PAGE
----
Staunton, October 17 – In Western democracies, peoples and governments are accustomed to divided opinions among justices in their highest courts not only because the legal issues that such courts typically rule on have compelling arguments on both sides but also because dissents in these cases often become the basis for future decisions.
But in other countries, including Vladimir Putin’s Russia, the idea that the highest court should be divided on any issue and that dissents should offer encouragement to those who seek different outcomes in the future is anathema because that implies that change is possible and therefore that the current power arrangements are not immutable.
Yesterday, the Duma’s committee on laws adopted on first reading a Kremlin-introduced measure that would ban justices of the Constitutional Court from publishing their own opinions on cases. Only the verdict as a whole would be announced (meduza.io/news/2020/10/17/komitet-gosdumy-odobril-popravku-zapreschayuschuyu-sudyam-konstitutsionnogo-suda-obnarodovat-osobye-mneniya).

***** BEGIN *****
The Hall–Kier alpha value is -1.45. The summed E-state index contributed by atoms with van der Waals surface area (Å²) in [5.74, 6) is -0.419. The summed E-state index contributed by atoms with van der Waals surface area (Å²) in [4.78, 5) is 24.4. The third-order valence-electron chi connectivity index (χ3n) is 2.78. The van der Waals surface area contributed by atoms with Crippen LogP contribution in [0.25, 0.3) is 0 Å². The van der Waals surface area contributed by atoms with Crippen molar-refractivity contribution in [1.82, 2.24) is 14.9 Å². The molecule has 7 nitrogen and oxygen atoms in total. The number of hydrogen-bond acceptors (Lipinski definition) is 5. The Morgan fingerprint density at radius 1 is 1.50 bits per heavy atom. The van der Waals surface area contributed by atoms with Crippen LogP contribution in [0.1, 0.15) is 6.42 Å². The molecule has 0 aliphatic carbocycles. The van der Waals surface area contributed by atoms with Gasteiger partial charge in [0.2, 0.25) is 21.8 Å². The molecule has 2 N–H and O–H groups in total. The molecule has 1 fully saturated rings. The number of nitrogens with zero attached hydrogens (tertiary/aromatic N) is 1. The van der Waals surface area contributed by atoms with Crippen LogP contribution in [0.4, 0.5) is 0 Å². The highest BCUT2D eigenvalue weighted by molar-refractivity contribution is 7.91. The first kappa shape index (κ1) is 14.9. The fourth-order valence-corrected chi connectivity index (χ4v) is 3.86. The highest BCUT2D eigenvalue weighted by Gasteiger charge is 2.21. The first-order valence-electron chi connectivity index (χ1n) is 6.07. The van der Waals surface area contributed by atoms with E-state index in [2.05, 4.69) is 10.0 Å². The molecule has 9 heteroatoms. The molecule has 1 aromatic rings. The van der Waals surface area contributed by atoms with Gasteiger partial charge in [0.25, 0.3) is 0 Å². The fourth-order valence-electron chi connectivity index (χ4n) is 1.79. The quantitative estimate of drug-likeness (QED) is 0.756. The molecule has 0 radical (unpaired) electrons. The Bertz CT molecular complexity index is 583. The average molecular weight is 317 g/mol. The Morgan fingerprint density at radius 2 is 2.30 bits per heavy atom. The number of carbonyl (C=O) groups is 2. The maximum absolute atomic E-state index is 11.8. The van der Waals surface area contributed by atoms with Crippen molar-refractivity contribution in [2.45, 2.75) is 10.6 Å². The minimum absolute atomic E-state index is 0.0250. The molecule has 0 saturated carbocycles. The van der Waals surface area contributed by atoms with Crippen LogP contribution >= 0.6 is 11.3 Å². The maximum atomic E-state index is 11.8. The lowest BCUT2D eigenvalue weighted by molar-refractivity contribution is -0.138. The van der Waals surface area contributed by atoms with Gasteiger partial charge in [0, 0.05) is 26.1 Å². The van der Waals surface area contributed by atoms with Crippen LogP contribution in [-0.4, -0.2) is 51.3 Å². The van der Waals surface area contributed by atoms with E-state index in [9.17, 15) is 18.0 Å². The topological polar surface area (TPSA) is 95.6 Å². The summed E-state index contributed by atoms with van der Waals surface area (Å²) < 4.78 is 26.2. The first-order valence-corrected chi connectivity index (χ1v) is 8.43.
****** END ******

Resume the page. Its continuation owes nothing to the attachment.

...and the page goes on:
At present, justices who do not agree with the court’s decision can write dissents and publish them in the Vestnik Konstitutsionnogo Suda. Initially, the Russian government sought to limit the publication of such opinions to the court’s website, but now some deputies want to go further and prevent all such opinions from being released.
“The particular opinion of a justice of the highest court, Moscow lawyer Roman Bevzenko says, “is one of the drivers of the development of law. Disagreement with the majority of justices in individual opinions shows problems in the logic and basis of decisions” and opens the way to future revisions (t.me/rbevzenko/624).
That argument, accepted as fundamental in Western countries, has been welcomed by other Russian legal scholars in the past. (For a discussion of this issue, see cyberleninka.ru/article/n/yuridicheskaya-priroda-osobogo-mneniya-sudi-konstitutsionnogo-suda-rossiyskoy-federatsii/viewer.)
And in recent years, individual justices on the Constitutional Court have filed dissents on such issues as the law under which Russian groups and individuals are declared foreign agents, the ban on foreign participation in the ownership of Russian media outlets, and laws governing the country’s system of education.
This may seem like a small thing, as any student of American jurisprudence can testify. But it is indicative of the increasing unwillingness of the Putin regime to tolerate any dissent lest today’s minority grow into tomorrow’s majority.